In Australia, the hydroxychloroquine won't be freely available in pharmacies. The TGA told The Feed the treatment should only occur in a clinical trial setting or in a hospital for a seriously unwell patient under the guidance of an expert medical professional.
"Any prescribing decision should be made considering the risks and benefits of that treatment for the individual patient," a spokesperson said.
"The TGA has implemented new restrictions on the specialists who can initiate prescribing of this medicine."
Testing over treatment
Before the release of the US study that found issues with the use of hydroxychloroquine in COVID-19 patients, a senior US government doctor he was fired because he opted for rigorous testing, opposed to this form of treatment.
The federal government announced today that they secured an additional $10 million on COVID-19 tests for kits and pathology equipment. The funding comes from a partnership between Minderoo Foundation, run by Andrew and Nicola Forrest, and private pathology providers.
Federal health minister Greg Hunt said, "Our approach to testing in Australia, already one of the highest rates per capita in the world, has been a vital part of our success in flattening the infection curve."
Minister Hunt says the Minderoo Foundation funding provides Australia with a fundamental testing capacity for the coronavirus.
"All of this affirms and strengthens our essential pathway out of the current restrictions and our investability as a Nation," he said.
Australia's chief medical officer, Professor Brendan Murphy says testing is necessary to detect and control outbreaks "if physical distancing measures are to be relaxed."
"The AHPPC is advising the National Cabinet on an expanded testing program that will have an initial strong focus on testing anyone who has acute respiratory symptoms (coughs, colds, sore throat etc), widespread testing of contacts of COVID-19 cases and selected cohort studies, such as frontline health and aged care workers," Prof Murphy said.
The problem with social media
Axel Bruns is a professor in the Digital Research Center at the Queensland University of Technology. Prof Bruns told The Feed Palmer's advertising campaign is problematic.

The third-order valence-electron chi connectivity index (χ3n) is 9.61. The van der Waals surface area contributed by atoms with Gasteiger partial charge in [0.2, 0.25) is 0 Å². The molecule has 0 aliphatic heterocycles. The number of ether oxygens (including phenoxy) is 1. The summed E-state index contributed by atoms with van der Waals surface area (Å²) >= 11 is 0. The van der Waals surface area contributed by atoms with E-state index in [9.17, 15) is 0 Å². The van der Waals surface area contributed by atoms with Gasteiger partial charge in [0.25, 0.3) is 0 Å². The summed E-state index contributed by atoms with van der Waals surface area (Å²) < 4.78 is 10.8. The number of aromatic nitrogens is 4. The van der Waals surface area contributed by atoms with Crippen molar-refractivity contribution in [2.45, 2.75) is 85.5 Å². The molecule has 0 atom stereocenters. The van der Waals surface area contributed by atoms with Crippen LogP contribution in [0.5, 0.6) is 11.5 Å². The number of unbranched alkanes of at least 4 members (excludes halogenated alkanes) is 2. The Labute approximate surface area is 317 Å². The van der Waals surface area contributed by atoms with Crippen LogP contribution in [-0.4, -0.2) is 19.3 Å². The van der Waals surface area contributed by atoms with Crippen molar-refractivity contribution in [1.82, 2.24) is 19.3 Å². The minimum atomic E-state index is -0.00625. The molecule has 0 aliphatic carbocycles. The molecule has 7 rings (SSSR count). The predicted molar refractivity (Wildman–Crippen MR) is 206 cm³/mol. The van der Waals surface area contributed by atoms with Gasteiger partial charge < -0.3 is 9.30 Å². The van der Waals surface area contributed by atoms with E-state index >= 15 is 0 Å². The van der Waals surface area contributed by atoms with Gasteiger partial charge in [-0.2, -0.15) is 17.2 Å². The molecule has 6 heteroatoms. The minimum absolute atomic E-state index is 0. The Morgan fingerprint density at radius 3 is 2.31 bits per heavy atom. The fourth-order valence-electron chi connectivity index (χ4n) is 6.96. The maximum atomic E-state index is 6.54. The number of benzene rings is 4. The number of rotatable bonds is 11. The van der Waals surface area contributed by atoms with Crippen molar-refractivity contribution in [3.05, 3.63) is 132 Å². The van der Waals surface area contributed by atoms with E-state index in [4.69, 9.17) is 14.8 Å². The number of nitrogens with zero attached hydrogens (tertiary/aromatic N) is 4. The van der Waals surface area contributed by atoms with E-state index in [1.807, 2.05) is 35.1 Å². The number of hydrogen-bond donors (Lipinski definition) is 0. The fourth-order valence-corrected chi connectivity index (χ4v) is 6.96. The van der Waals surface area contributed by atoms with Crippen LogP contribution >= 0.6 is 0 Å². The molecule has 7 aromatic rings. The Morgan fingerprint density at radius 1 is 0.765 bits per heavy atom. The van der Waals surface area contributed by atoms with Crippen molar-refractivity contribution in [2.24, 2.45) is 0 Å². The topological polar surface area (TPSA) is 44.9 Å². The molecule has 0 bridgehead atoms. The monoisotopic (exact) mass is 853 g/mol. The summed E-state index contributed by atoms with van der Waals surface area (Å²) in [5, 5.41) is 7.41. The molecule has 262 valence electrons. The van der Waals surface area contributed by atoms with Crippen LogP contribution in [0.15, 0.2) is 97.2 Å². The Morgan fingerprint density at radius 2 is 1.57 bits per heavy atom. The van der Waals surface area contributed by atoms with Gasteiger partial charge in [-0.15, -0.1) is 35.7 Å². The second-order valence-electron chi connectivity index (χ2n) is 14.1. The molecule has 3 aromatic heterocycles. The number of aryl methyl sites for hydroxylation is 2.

He said that people are also seeking any kind of positive news story about the coronavirus. Compounding issues, he says is the number of cases where people with a significant profile have been promoting homemade remedies to respond to the coronavirus.
"We've got all these kinds of bad actors trying to tap into this fear and exploit it for their own purposes," he said.
"Of course, what we now also have is people who are actively exploiting this by trying to sell you a miracle cure or trying to sell you if not that, perhaps an ideology that explains all of this and says it's all the fault of some deep state conspiracy," Prof Bruns said.
Celebrities like Woody Harreslon have been spreading conspiracy theories that the coronavirus pandemic has to do with 5G towers.
"That can be very dangerous because then they can have real physical effects and people harming themselves or harming others or attacking 5G towers," Prof Bruns said.
Prof Bruns says these theories have always been circulating on the fringes of our social networks and our media but are being exacerbated by the pandemic.
“When you have people actually now starting to drink bleach because essentially they feel that Donald Trump has told them to, there's some very direct physical harm that might occur,” he said.
People in Australia must stay at least 1.5 metres away from others and gatherings are limited to two people unless you are with your family or household.
If you believe you may have contracted the virus, call your doctor (don't visit) or contact the national Coronavirus Health Information Hotline on 1800 020 080. If you are struggling to breathe or experiencing a medical emergency, call 000.